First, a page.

Case Histories of Pianists’ Injuries

MELANIE

When Melanie came to study with me, she had tendonitis from overpracticing for her recital at college. The pain ran from the little finger of her right hand up her forearm and had forced her to stop playing for a few months. Her posture was hunched over, and instead of flexing her fourth and fifth fingers to play she was extending them and
using forearm rotation to push keys down.

I adjusted her posture upright and asked her to place her hand on the keys in a normal curved position, which at first took a great deal of concentration. She practiced a simple five-finger exercise: playing one key at a time, using finger movement only, no arm movement, and checking after each note to be sure that the other four fingers were relaxed and resting on the keys.

She then practiced two simple pieces in this way for two weeks. During that time her fourth and fifth fingers were too weak to produce sound without arm movement. But at her third lesson they suddenly began to produce sound.

When her new finger movements became habitual I taught her to use her arm in conjunction with her fingers to play. At first she tended to move her back along with her arm, but I showed her how to let her shoulder and wrist be flexible and to move her arm forward without changing her upright posture. This flexibility resulted in greater ease and power. Then she practiced singing the bass line of her pieces while playing the right hand, and playing without looking at her hands. These techniques refined her coordination.

She limited her practicing to one hour a day at first and later increased it to two hours. At the end of three months, she was playing comfortably and well. She returned to school and gave a successful recital.

RICHARD

Richard is a professional accompanist. When he first came to me, he had been unable to work for a few months due to DeQuervain’s disease (tendonitis at the base of the thumb). He habitually overextended his right thumb and played with his hand turned toward the right (ulnar deviation), holding his elbow close to his body. The pain ran from his thumb up the inside of his forearm.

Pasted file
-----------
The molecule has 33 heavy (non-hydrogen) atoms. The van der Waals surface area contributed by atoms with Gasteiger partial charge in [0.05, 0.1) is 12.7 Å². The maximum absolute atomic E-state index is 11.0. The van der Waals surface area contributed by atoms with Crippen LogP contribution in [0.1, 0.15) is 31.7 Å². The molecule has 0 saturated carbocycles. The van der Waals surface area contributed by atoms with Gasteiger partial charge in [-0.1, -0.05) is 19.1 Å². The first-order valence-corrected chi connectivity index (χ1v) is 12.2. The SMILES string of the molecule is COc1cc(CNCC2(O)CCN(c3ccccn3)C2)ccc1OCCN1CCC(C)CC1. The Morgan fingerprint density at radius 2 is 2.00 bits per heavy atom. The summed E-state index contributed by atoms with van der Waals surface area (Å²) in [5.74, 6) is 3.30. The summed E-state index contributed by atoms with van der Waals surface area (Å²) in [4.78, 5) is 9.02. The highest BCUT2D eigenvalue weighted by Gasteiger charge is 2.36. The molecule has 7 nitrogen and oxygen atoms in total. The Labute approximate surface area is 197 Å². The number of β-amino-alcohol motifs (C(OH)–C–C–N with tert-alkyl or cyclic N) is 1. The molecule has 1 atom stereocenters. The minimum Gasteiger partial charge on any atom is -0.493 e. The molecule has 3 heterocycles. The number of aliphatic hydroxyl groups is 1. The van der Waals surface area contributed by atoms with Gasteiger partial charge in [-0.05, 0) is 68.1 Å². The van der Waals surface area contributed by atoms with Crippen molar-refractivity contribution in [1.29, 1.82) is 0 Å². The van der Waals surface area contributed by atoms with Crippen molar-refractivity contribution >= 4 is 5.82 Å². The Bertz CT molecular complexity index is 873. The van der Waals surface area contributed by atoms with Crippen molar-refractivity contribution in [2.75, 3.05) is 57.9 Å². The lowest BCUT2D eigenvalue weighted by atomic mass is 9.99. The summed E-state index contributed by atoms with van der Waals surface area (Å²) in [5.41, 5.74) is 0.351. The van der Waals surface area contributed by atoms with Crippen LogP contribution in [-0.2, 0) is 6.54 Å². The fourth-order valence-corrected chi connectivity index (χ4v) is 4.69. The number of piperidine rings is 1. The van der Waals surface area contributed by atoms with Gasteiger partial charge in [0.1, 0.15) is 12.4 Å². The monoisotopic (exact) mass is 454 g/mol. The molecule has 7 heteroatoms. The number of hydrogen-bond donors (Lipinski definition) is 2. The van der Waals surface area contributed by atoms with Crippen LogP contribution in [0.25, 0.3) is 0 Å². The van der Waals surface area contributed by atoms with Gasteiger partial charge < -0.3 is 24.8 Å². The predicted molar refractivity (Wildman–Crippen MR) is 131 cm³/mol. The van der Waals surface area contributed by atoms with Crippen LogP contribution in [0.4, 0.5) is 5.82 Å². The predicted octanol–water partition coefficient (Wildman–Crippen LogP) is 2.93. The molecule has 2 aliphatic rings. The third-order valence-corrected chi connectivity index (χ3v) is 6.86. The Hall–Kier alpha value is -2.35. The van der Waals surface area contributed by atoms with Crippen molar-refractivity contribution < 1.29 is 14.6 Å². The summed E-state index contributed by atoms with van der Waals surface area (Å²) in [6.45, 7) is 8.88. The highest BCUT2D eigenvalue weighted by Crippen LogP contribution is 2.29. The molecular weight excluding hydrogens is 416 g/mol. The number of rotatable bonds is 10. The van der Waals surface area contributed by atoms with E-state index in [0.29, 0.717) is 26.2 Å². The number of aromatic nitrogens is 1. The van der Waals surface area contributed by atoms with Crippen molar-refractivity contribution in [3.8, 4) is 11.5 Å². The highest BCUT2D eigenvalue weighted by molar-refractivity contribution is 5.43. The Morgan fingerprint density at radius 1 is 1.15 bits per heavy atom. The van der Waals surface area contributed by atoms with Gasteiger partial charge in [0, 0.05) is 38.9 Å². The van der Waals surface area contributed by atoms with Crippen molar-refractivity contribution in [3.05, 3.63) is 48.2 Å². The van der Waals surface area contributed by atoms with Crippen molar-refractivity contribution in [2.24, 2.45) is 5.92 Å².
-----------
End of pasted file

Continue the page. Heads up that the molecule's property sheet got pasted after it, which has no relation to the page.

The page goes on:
I adjusted his elbow to a normal dropped position and refingered many passages of his pieces to allow normal movement. He practiced moving his thumb loosely every time he used it. I also taught him to move his arm forward, bending his wrist, in order to transfer arm weight from long fingers to shorter ones, which helped him accomplish wide stretches without straining his hand. He later practiced noticing musical vibrations as they went through his body, which further loosened up his playing mechanism and whole body.

In four months his symptoms were gone. He played with ease and a beautiful tone and resumed his career as an accompanist.

MARIE

Marie is a gifted amateur who came to me in her forties playing with tremendous tension in her hands, arms, and back. Her piano study as a music major in college left her feeling as technically insecure as her earlier training, and she was afraid of being disappointed again. Since age eight she had not been able to perform without memory lapses and incapacitating tension and nervousness. In recent years she had limited her performing to occasional accompanying for her husband, a singer.

Her hands shook when she played, and her arms and shoulders were clenched. I worked with her on simple pieces, one hand at a time, focusing at first on stopping all movement in her hands after every note. Then, by placing her awareness on the movement of the bones in her arm and shoulder, she was able to slowly unlock the tension in them.

Although she had only forty minutes a day to practice, in a few months she began to play comfortably, and she performed well in a master class, using the score. She became inspired and bought a Steinway grand, and she began to play for friends at home. She also noticed that the relaxation she was learning at the piano extended into her other activities, and she became a happier person.

Her new physical and mental ease allowed a greater sense of flow, which increased her ability to play from memory. Listening techniques, including singing one line while playing another, helped her to be more aware of musical details, which also helped her memory.

After four years she played from memory for the first time in thirty years, in a master class. She had tremendous composure and played not only with perfect memory but with deeply affecting musicality. In the two years since, she has memorized several pieces and played confidently and beautifully in a number of recital programs, including one attended by six hundred people.